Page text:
Fetal multicystic dysplastic kidney (MCDK) is a condition that results from the malformation of the kidney during fetal development. The kidney consists of irregular cysts of varying sizes that resemble a bunch of grapes. It has no function, and nothing can be done to save this kidney. This defect generally only affects one of the kidneys, so typically the other healthy kidney will grow larger to compensate for the diseased one. Occasionally the disease affects both kidneys, which is incompatible with life, causing the fetus to be stillborn or to die shortly after birth.
In the United States, it is estimated that one in every 2,400 live births are affected by fetal MCDK. It generally occurs at the same rate in both females and males. In approximately 50% of babies diagnosed with this disease, other urological defects are found. However, the other defects can generally be corrected with surgery or by observation alone.
A fetal MCDK is generally diagnosed by ultrasound (sonogram) examination before birth. Evaluation of the kidneys is part of the routine ultrasound examination done by many obstetricians as part of their prenatal care around the 20th week of pregnancy.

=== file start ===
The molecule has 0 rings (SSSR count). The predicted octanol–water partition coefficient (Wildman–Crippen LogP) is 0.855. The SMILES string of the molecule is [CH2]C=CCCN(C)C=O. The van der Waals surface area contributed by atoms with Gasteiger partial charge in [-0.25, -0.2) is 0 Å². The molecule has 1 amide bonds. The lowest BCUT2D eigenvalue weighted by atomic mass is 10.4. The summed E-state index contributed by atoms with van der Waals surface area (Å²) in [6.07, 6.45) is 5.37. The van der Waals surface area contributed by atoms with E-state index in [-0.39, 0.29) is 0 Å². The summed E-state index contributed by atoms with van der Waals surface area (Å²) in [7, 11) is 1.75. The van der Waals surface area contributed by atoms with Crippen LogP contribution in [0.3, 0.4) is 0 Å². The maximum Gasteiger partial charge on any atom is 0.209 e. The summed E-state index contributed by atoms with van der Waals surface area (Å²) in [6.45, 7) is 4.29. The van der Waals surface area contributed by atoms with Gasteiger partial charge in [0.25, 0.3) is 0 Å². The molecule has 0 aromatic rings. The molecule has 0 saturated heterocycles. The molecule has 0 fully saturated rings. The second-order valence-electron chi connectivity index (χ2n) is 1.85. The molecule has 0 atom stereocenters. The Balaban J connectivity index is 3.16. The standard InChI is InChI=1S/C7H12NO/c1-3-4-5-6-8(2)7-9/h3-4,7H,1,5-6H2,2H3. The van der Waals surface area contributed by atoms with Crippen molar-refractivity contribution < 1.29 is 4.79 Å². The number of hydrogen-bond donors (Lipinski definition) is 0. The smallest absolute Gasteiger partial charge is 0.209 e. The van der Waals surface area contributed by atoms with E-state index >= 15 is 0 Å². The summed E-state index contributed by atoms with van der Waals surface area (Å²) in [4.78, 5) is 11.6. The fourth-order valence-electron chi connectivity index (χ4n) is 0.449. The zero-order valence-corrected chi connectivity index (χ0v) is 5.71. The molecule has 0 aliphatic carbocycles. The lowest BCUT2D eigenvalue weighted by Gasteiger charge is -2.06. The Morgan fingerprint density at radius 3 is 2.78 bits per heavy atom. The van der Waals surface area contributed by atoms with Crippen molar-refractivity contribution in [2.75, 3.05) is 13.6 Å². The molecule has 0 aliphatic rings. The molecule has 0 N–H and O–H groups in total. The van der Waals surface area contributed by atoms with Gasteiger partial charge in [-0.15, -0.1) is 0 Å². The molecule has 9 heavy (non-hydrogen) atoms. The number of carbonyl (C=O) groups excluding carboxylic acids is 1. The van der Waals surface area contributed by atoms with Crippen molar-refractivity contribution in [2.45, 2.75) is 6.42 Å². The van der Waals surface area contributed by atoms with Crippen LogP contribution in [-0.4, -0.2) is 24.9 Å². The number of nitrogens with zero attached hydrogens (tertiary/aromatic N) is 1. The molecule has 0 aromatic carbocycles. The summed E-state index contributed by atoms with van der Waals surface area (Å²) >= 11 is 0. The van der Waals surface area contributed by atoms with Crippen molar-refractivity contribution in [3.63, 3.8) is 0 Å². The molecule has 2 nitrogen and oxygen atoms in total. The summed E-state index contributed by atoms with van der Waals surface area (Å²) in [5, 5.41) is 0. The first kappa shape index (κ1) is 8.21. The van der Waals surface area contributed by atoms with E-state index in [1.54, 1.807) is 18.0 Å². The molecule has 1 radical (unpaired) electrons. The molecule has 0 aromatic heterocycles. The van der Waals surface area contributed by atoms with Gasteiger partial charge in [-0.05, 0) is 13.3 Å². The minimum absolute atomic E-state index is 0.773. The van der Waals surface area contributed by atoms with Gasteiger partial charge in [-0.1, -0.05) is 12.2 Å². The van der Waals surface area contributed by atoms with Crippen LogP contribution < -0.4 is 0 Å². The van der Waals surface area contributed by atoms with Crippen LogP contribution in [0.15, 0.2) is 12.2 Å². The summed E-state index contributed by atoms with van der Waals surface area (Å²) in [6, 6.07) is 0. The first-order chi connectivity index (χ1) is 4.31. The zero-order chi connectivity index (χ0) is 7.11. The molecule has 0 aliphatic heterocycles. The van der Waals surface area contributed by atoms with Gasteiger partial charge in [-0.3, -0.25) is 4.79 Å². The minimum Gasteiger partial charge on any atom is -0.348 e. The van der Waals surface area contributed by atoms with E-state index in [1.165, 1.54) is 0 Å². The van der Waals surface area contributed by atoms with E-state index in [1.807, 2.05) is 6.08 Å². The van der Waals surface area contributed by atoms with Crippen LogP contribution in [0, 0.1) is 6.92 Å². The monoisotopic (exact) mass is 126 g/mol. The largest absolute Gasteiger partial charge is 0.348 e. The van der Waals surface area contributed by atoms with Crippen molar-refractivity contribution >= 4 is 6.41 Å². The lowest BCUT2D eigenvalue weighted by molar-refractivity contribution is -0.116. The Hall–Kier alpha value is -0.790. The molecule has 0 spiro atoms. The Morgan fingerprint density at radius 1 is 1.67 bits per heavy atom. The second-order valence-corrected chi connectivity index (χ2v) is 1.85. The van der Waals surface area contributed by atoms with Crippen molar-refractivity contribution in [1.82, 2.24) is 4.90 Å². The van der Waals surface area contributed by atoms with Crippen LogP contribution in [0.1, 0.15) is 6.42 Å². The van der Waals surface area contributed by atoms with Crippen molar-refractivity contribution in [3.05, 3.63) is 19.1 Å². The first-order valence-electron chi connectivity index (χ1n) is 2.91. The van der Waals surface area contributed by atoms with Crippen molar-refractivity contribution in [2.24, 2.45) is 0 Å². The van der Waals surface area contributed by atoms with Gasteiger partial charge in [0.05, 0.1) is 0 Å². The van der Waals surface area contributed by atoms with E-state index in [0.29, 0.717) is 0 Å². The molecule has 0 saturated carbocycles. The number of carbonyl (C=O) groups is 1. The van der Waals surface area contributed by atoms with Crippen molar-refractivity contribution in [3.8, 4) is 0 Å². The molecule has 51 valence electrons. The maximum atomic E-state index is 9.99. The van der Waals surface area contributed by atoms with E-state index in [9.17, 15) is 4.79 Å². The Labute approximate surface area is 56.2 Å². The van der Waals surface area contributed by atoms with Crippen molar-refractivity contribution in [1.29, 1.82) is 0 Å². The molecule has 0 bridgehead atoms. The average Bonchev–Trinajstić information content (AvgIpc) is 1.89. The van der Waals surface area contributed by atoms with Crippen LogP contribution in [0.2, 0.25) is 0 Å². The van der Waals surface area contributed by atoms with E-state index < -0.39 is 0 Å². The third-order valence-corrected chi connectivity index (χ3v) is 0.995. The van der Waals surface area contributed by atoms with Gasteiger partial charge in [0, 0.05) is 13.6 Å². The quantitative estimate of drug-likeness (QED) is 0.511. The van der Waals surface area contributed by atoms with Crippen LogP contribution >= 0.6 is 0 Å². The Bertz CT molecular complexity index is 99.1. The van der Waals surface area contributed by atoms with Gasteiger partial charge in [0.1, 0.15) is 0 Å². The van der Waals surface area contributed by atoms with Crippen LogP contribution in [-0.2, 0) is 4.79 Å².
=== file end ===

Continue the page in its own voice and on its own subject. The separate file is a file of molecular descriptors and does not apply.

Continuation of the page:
Nothing can be done to treat a fetal MCDK. However, after the baby is born, the progress of the MCDK is tracked through a series of ultrasound examinations every six months to a year. It is monitored to make sure that it does not grow or develop a tumor. Most often, the MCDK will regress and disappear eventually, leaving the child with one healthy kidney. In addition to tracking the MCDK, the healthy kidney is screened for any defects such as a blockage or reflux. If there is something wrong, this allows the physicians time to intervene quickly to save the functioning kidney before it worsens.
The long-term outlook is generally very good for these children. It is rare for a child with MCDK to have symptoms later in life that stem from this problem.